Many demonstrators are demanding that the military council immediately hand over all its powers to a civilian body.
"I am worried by the gulf of mistrust between the (army council) and the young people in Tahrir Square. The alternatives proposed from Tahrir do not seem practical," said Mustapha Kamal Al-Sayyid, a political science professor at Cairo University.
Tantawi may calculate that most Egyptians, alarmed by turmoil that has hammered an already troubled economy, would prefer army rule to the uncertainties of radical upheaval.
The Muslim Brotherhood, which helped organise a big protest on Friday but stayed out of subsequent demonstrations, seems willing to compromise with the military in the interest of securing a substantial voice in the new parliament.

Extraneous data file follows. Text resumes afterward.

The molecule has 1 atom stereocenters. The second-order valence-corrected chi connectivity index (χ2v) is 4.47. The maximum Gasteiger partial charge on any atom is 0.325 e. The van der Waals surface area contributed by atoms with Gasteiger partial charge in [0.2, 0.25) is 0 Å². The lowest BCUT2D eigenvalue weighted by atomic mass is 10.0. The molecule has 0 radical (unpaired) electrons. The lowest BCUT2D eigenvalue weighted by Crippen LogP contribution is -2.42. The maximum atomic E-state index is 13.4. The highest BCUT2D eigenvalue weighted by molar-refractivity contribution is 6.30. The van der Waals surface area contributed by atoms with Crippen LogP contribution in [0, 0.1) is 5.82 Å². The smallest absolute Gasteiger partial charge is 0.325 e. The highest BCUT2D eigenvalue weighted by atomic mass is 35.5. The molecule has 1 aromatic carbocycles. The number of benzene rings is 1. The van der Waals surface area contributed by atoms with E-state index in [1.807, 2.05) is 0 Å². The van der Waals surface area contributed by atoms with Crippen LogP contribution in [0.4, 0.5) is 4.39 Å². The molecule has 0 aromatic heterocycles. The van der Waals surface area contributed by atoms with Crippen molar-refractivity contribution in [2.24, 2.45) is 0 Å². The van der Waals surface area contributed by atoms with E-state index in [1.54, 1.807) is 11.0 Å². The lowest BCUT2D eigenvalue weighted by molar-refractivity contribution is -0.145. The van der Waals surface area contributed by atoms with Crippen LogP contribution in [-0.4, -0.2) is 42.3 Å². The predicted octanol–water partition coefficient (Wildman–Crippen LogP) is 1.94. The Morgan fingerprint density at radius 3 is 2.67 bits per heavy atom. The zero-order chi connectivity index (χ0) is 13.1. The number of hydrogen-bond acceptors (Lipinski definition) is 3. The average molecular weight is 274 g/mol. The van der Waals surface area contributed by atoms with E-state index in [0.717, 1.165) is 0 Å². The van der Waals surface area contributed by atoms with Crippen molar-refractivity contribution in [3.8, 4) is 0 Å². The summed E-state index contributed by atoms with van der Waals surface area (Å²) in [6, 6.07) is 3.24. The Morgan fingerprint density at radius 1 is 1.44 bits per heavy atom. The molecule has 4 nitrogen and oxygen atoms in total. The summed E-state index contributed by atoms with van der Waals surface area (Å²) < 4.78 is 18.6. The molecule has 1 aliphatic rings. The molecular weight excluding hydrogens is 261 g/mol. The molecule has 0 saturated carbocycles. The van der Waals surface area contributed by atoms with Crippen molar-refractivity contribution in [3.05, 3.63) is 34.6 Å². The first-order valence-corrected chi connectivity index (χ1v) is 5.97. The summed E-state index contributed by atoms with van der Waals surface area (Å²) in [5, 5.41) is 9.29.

Some other Islamist and liberal parties, as well as three out of more than 10 declared presidential candidates, also took part in Tuesday's crisis talks with the military council.
Tantawi has promised a national salvation government to replace Prime Minister Essam Sharaf's cabinet, which resigned this week, but remains in a caretaker role.
Political uncertainty has battered Egypt's finances. Foreign reserves have tumbled to $22 billion in October from $36 billion in December, just before the anti-Mubarak uprising erupted.
Egypt's currency dipped to its lowest level in almost seven years on Wednesday and the yield on an Egyptian dollar bond soared to its highest since March, suggesting that investors are unconvinced that stability will return soon.